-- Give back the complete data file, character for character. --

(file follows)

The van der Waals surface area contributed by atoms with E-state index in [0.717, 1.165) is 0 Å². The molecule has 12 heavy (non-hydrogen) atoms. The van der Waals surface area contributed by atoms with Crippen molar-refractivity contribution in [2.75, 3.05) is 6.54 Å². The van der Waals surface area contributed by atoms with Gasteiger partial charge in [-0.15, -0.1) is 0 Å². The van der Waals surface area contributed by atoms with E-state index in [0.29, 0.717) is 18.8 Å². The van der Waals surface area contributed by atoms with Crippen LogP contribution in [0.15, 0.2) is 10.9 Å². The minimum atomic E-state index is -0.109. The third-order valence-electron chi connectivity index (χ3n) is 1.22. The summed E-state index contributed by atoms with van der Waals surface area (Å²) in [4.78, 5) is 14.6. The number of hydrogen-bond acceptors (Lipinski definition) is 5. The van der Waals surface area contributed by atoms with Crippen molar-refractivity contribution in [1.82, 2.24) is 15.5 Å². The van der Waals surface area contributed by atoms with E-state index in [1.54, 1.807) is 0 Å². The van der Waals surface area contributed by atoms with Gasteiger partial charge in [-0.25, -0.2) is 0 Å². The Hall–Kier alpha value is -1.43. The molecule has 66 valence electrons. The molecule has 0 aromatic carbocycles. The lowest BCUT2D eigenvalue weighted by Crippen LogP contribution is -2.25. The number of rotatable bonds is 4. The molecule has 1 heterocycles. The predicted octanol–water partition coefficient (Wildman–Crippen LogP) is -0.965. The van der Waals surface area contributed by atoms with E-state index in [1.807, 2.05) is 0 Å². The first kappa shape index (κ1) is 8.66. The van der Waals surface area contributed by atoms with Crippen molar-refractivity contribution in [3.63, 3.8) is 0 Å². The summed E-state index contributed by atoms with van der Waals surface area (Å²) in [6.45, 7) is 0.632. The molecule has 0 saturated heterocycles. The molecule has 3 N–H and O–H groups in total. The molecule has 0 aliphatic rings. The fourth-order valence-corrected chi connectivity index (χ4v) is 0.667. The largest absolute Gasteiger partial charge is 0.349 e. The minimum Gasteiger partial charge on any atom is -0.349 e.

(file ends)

The van der Waals surface area contributed by atoms with E-state index in [0.717, 1.165) is 0 Å². The molecule has 12 heavy (non-hydrogen) atoms. The van der Waals surface area contributed by atoms with Crippen molar-refractivity contribution in [2.75, 3.05) is 6.54 Å². The van der Waals surface area contributed by atoms with Gasteiger partial charge in [-0.15, -0.1) is 0 Å². The van der Waals surface area contributed by atoms with E-state index in [0.29, 0.717) is 18.8 Å². The van der Waals surface area contributed by atoms with Crippen LogP contribution in [0.15, 0.2) is 10.9 Å². The minimum atomic E-state index is -0.109. The third-order valence-electron chi connectivity index (χ3n) is 1.22. The summed E-state index contributed by atoms with van der Waals surface area (Å²) in [4.78, 5) is 14.6. The number of hydrogen-bond acceptors (Lipinski definition) is 5. The van der Waals surface area contributed by atoms with Crippen molar-refractivity contribution in [1.82, 2.24) is 15.5 Å². The van der Waals surface area contributed by atoms with E-state index in [1.54, 1.807) is 0 Å². The van der Waals surface area contributed by atoms with Gasteiger partial charge in [-0.25, -0.2) is 0 Å². The Hall–Kier alpha value is -1.43. The molecule has 66 valence electrons. The molecule has 0 aromatic carbocycles. The lowest BCUT2D eigenvalue weighted by Crippen LogP contribution is -2.25. The number of rotatable bonds is 4. The molecule has 1 heterocycles. The predicted octanol–water partition coefficient (Wildman–Crippen LogP) is -0.965. The van der Waals surface area contributed by atoms with E-state index in [1.807, 2.05) is 0 Å². The first kappa shape index (κ1) is 8.66. The van der Waals surface area contributed by atoms with Crippen molar-refractivity contribution in [3.63, 3.8) is 0 Å². The summed E-state index contributed by atoms with van der Waals surface area (Å²) in [6.45, 7) is 0.632. The molecule has 0 saturated heterocycles. The molecule has 3 N–H and O–H groups in total. The molecule has 0 aliphatic rings. The fourth-order valence-corrected chi connectivity index (χ4v) is 0.667. The largest absolute Gasteiger partial charge is 0.349 e. The minimum Gasteiger partial charge on any atom is -0.349 e.